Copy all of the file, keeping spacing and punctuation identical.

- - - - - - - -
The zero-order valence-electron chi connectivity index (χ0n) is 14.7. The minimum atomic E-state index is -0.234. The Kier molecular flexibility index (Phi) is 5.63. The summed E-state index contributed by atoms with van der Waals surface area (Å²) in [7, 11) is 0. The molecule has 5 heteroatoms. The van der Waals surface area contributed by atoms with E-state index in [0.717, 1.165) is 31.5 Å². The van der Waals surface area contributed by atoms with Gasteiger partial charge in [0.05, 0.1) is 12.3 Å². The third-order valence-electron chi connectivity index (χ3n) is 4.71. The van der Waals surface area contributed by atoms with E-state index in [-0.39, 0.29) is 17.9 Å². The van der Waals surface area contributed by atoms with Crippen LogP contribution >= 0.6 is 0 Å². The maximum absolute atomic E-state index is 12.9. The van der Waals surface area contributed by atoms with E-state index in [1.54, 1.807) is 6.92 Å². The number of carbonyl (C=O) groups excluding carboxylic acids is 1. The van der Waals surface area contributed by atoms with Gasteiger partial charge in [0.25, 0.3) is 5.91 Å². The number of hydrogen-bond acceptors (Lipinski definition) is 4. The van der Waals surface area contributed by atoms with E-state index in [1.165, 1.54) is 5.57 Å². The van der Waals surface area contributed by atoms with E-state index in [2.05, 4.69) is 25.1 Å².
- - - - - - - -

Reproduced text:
The zero-order valence-electron chi connectivity index (χ0n) is 14.7. The minimum atomic E-state index is -0.234. The Kier molecular flexibility index (Phi) is 5.63. The summed E-state index contributed by atoms with van der Waals surface area (Å²) in [7, 11) is 0. The molecule has 5 heteroatoms. The van der Waals surface area contributed by atoms with E-state index in [0.717, 1.165) is 31.5 Å². The van der Waals surface area contributed by atoms with Gasteiger partial charge in [0.05, 0.1) is 12.3 Å². The third-order valence-electron chi connectivity index (χ3n) is 4.71. The van der Waals surface area contributed by atoms with E-state index in [-0.39, 0.29) is 17.9 Å². The van der Waals surface area contributed by atoms with Crippen LogP contribution >= 0.6 is 0 Å². The maximum absolute atomic E-state index is 12.9. The van der Waals surface area contributed by atoms with E-state index in [1.54, 1.807) is 6.92 Å². The number of carbonyl (C=O) groups excluding carboxylic acids is 1. The van der Waals surface area contributed by atoms with Gasteiger partial charge in [0.25, 0.3) is 5.91 Å². The number of hydrogen-bond acceptors (Lipinski definition) is 4. The van der Waals surface area contributed by atoms with E-state index in [1.165, 1.54) is 5.57 Å². The van der Waals surface area contributed by atoms with E-state index in [2.05, 4.69) is 25.1 Å².